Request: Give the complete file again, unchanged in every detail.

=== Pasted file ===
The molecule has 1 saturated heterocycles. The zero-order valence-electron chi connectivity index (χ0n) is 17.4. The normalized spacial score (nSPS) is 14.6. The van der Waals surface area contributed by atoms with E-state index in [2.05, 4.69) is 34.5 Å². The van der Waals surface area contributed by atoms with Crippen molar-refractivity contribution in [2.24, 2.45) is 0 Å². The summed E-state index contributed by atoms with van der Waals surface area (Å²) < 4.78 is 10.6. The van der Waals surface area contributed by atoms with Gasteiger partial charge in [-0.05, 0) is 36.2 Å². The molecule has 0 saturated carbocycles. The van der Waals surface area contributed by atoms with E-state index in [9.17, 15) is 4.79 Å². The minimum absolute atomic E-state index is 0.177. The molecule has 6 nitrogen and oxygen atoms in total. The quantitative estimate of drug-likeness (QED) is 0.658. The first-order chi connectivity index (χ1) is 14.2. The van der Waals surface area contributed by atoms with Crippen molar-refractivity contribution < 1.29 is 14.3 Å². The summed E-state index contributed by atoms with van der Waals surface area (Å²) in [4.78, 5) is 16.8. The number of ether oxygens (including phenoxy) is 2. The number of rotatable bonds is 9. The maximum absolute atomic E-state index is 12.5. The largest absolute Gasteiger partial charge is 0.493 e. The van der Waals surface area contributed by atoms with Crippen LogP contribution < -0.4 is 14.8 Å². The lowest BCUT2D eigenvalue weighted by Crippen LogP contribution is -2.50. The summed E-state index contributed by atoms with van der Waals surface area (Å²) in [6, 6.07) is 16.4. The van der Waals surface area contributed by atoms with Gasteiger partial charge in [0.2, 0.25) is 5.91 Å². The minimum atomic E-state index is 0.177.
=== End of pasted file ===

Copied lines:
The molecule has 1 saturated heterocycles. The zero-order valence-electron chi connectivity index (χ0n) is 17.4. The normalized spacial score (nSPS) is 14.6. The van der Waals surface area contributed by atoms with E-state index in [2.05, 4.69) is 34.5 Å². The van der Waals surface area contributed by atoms with Crippen molar-refractivity contribution in [2.24, 2.45) is 0 Å². The summed E-state index contributed by atoms with van der Waals surface area (Å²) < 4.78 is 10.6. The van der Waals surface area contributed by atoms with Gasteiger partial charge in [-0.05, 0) is 36.2 Å². The molecule has 0 saturated carbocycles. The van der Waals surface area contributed by atoms with E-state index in [9.17, 15) is 4.79 Å². The minimum absolute atomic E-state index is 0.177. The molecule has 6 nitrogen and oxygen atoms in total. The quantitative estimate of drug-likeness (QED) is 0.658. The first-order chi connectivity index (χ1) is 14.2. The van der Waals surface area contributed by atoms with Crippen molar-refractivity contribution < 1.29 is 14.3 Å². The summed E-state index contributed by atoms with van der Waals surface area (Å²) in [4.78, 5) is 16.8. The number of ether oxygens (including phenoxy) is 2. The number of rotatable bonds is 9. The maximum absolute atomic E-state index is 12.5. The largest absolute Gasteiger partial charge is 0.493 e. The van der Waals surface area contributed by atoms with Crippen LogP contribution < -0.4 is 14.8 Å². The lowest BCUT2D eigenvalue weighted by Crippen LogP contribution is -2.50. The summed E-state index contributed by atoms with van der Waals surface area (Å²) in [6, 6.07) is 16.4. The van der Waals surface area contributed by atoms with Gasteiger partial charge in [0.2, 0.25) is 5.91 Å². The minimum atomic E-state index is 0.177.